Captain Tsubasa might be the world’s most famous fictional footballer. This Japanese manga is loved around the world, although not always known by the same name. In Latin America, it’s known as Supercampeones. In Spain, it’s Oliver y Benji. In the USA, it’s Flash Kicker. In France, Olive et Tom, and in Italy, Holly e Benji. (Quite why they have to keep remaining characters, I’m not sure.)
It tells the story of a Japanese football prodigy named Tsubasa Ozora (known in different countries as Oliver Atom, Oliver Tsubasa, Majed, Andy Dai Zhiwei.. you get the point) and has been adapted into different anime and video games. It started in the 80s but its enduring popularity (even among professional footballers) has led to new issues of the manga, as well as more TV shows and more games being released up to this day.
You may know all this, but did you know Tsubasa joined FC Barcelona in the manga and show? We’re going to take a break from real football and watch some anime and relive the story...
Episode 37 - Hyuga’s Challenge for the Future
Watch in Japanese with English subtitles:
Watch in Spanish:
It starts with a journalist talking to some football bigwig about how the Japanese youth team players are going to Europe. Kojiro Hyuga is there, taking questions, as he’s about to join Juventus. Meanwhile, Tsubasa and Genzo are with Barcelona and Hamburger SV, respectively.
The bigwig is Munemasa Katagiri, a scout and assistant coach for the Japanese national team. The journalist says he must be excited about the Japanese kids making big moves and he kinda just brushes it off, saying the football association will make decisions as a whole.
Hyuga boards the plane towards Italy and reminisces about his family. It then cuts two to barkeeps reading the paper, in which a frankly racist one is shocked to see that an Asian player is joining Juventus and predicts he will fail. The other one says he might surprise people.
Hyuga arrives at Juventus’s stadium and admires the trophies. He is praised for being the first Japanese player to join the Italian club. I don’t think one has joined in real life to this day. Hyuga goes into the dressing room and notices the big names on the lockers, like Baseggio, who I guess is Roberto Baggio. He played a few years for Juve in the 90s.
Hyuga walks to the training ground and challenges one of the players, Davi (also known as Willem, based on Edgar Davids, who played 7 years for Juventus and had a successful loan spell at Barcelona).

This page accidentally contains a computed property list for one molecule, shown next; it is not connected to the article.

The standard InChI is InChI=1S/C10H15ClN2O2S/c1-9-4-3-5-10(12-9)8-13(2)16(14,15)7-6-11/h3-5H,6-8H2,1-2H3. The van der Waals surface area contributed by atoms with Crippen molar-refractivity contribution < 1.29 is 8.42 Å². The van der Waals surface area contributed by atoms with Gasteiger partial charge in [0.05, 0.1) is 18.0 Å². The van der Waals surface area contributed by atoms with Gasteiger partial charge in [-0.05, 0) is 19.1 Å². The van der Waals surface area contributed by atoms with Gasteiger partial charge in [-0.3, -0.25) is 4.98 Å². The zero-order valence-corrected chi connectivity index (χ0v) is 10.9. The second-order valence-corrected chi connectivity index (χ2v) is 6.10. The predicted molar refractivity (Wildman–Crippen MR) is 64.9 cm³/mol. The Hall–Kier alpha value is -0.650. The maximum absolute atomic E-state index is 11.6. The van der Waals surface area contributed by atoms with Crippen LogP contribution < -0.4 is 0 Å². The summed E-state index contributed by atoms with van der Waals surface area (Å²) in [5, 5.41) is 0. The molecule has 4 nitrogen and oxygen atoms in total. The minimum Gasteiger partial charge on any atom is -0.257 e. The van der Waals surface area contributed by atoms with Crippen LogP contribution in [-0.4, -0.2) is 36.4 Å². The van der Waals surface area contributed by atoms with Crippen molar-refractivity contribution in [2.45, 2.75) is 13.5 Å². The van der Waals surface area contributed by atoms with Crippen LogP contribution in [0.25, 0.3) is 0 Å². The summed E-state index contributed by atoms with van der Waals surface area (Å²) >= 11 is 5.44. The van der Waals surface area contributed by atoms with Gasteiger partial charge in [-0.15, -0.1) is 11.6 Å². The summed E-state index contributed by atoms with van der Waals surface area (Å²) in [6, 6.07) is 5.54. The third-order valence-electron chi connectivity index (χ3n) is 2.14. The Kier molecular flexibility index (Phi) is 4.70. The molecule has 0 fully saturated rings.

During training, Davi winds Hyuga up and blocks one of his chances on goal. Hyuga is having a hard time keeping up with Davi, and Davi keeps taunting him. Eventually Davi fouls Hyuga by pulling him back. The Japanese player protests but Davi says if he is not tough he won’t survive in Europe. Hyuga gets up and punches Davi in the face, and Davi answers back with his own punch. The press takes photographs of the fight, and the non-racist barkeep the next day says it shows Hyuga’s fighting spirit. In real life this would be quite the meltdown to have a new young player come in and punch a first-team star in the face, but I guess it’s taken more lightly on this show.
Two bigwigs are talking on the phone about a friendly between Japan and the Netherlands, and the news spreads to two Barcelona players in the locker room, which Tsubasa overhears. He tells the Barcelona players Japan will be ready and comments on the Hyuga-Davi fight, saying Hyuga never backs down.
They show more of that fight now (the timeline on the show is always kinda weird) and Davi is being a complete bully and putting down Japanese players in general for some reason. He says the FIFA World Cup is soon but Japan will only play in it because they are hosts, considering they have a poor level.
Tsubasa assures the Barcelona staff that he’s ready for the friendly to prove his level, and that he’s adopting well to life in Barcelona. The episode ends with the cliffhanger of the Hyuga-Davi fight fallout and the upcoming friendly.
This episode is very Hyuga-heavy, which is great for fans of the character since he has been somewhat out of the picture for a bit. It shows his character well, too: determined, confident, and short-tempered, although primarily with good motivations: helping his family.
Davi is an extremely villainous character and you can understand why his name was changed from the manga. His trademark goggles were also dropped, probably to distance the character more from Davids. Davids may have been a tough player, but I doubt he would have been quite as nasty a bully, or as borderline racist as the character was in this episode. Just like the Barcelona defenders of the last episode, he is used as a foil for the young Japanese player breaking through.
Things are starting to turn on the show, we are still in pre-season I guess, but going back to an actual game soon sounds fun.